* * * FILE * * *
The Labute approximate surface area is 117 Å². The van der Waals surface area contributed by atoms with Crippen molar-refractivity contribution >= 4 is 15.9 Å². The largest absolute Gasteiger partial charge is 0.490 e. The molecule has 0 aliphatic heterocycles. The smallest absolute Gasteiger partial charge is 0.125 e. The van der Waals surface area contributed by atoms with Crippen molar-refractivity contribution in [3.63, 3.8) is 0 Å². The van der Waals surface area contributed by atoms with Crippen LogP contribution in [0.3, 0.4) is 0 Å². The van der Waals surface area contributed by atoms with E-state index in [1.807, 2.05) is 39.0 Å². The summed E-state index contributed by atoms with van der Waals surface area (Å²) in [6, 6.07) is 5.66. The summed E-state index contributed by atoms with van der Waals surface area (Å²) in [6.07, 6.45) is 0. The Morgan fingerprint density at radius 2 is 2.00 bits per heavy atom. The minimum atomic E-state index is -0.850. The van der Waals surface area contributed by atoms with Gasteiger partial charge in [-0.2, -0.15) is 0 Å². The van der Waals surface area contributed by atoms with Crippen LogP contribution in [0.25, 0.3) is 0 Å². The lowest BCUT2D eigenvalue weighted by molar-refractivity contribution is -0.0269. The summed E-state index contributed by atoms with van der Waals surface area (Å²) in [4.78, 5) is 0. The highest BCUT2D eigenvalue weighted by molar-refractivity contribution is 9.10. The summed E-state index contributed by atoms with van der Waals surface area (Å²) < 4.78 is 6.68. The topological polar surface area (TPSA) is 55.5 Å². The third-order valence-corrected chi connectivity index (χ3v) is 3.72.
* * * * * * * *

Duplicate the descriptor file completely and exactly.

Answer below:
The Labute approximate surface area is 117 Å². The van der Waals surface area contributed by atoms with Crippen molar-refractivity contribution >= 4 is 15.9 Å². The largest absolute Gasteiger partial charge is 0.490 e. The molecule has 0 aliphatic heterocycles. The smallest absolute Gasteiger partial charge is 0.125 e. The van der Waals surface area contributed by atoms with Crippen molar-refractivity contribution in [3.63, 3.8) is 0 Å². The van der Waals surface area contributed by atoms with Crippen LogP contribution in [0.3, 0.4) is 0 Å². The van der Waals surface area contributed by atoms with E-state index in [1.807, 2.05) is 39.0 Å². The summed E-state index contributed by atoms with van der Waals surface area (Å²) in [6, 6.07) is 5.66. The summed E-state index contributed by atoms with van der Waals surface area (Å²) in [6.07, 6.45) is 0. The Morgan fingerprint density at radius 2 is 2.00 bits per heavy atom. The minimum atomic E-state index is -0.850. The van der Waals surface area contributed by atoms with Gasteiger partial charge in [-0.2, -0.15) is 0 Å². The van der Waals surface area contributed by atoms with Crippen LogP contribution in [0.25, 0.3) is 0 Å². The lowest BCUT2D eigenvalue weighted by molar-refractivity contribution is -0.0269. The summed E-state index contributed by atoms with van der Waals surface area (Å²) in [4.78, 5) is 0. The highest BCUT2D eigenvalue weighted by molar-refractivity contribution is 9.10. The summed E-state index contributed by atoms with van der Waals surface area (Å²) < 4.78 is 6.68. The topological polar surface area (TPSA) is 55.5 Å². The third-order valence-corrected chi connectivity index (χ3v) is 3.72.